But it would really be impossible for me to select the most memorable moment because they are all so different. When I was working as a lawyer, I never would have guessed that a career as an artist would take me to so many exciting places. I am humbled by the opportunities that creating art has allowed me to pursue. The most memorable thing may be just that I have found my passion and I am following my dreams. As an artist I have been able to travel the globe and meet folks from all walks of life. If I had stayed a lawyer, I don’t know if I would have got to do such amazing things as be a part of the Academy Awards, or be invited to the White House, or meet royalty, or even work with Lady Gaga. Overall, the worst day as an artist is still better than the best day as a lawyer.
Ingenium Channel: In THE ART OF THE BRICK, you’ve included both original pieces as well as reimagined versions of the world's most famous art masterpieces, like Van Gogh's Starry Night and Da Vinci's Mona Lisa. What do you hope observers take away from THE ART OF THE BRICK?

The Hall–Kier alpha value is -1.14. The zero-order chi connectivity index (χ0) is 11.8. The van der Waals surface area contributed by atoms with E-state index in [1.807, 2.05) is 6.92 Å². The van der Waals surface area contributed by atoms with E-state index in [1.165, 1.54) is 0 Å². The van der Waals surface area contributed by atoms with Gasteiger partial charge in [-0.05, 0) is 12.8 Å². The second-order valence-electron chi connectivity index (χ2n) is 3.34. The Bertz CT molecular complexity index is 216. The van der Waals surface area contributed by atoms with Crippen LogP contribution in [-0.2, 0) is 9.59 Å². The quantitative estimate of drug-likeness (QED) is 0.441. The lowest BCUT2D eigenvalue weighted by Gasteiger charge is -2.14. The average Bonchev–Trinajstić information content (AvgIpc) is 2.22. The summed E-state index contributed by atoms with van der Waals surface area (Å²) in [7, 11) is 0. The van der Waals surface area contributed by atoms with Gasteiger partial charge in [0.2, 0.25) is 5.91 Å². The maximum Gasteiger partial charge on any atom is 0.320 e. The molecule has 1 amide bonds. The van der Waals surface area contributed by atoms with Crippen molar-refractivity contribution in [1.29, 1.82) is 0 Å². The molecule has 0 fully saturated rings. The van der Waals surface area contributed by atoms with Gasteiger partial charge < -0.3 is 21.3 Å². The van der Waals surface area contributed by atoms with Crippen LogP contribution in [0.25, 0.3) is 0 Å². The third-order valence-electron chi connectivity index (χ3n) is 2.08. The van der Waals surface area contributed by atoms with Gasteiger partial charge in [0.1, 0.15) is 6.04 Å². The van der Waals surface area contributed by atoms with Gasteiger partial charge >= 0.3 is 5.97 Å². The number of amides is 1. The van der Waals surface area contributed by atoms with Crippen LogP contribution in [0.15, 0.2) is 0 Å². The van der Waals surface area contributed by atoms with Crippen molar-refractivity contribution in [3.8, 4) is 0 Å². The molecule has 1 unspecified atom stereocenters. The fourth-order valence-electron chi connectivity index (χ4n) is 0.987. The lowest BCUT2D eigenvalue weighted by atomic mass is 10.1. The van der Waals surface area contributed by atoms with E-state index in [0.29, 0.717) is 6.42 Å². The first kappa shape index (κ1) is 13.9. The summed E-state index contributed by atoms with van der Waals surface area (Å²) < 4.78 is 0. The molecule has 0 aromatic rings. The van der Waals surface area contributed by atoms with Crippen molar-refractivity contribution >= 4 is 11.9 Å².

Nathan: Overall, my role as an artist is to inspire. Throughout my own personal journey, I have learned that art is not optional. It’s not a nice to have, it’s a must have. When I was an attorney, I wasn’t happy, but creating art made me happy and I eventually changed my career to focus on making art. I’m not the only one who is positively impacted by exercising creativity. It has been proven time and time again that students do better in schools when they are exposed to art. Higher test scores and graduation rates when art is part of the curriculum. And creating art is often used in many types of therapy and recovery. Creating art makes you happier. Creating art makes you smarter. Creating art makes you healthier. Clearly, creating art makes you a better person. I want to inspire people to make art, so that they make a better world. Lofty? Sure, I know, but why not?
Ingenium Channel: What words of wisdom would you give to a child or youth in awe of your work—who would love to follow in your footsteps?
Nathan: Practise, practise, practise. Don’t give up on your dreams. And never lose your imagination.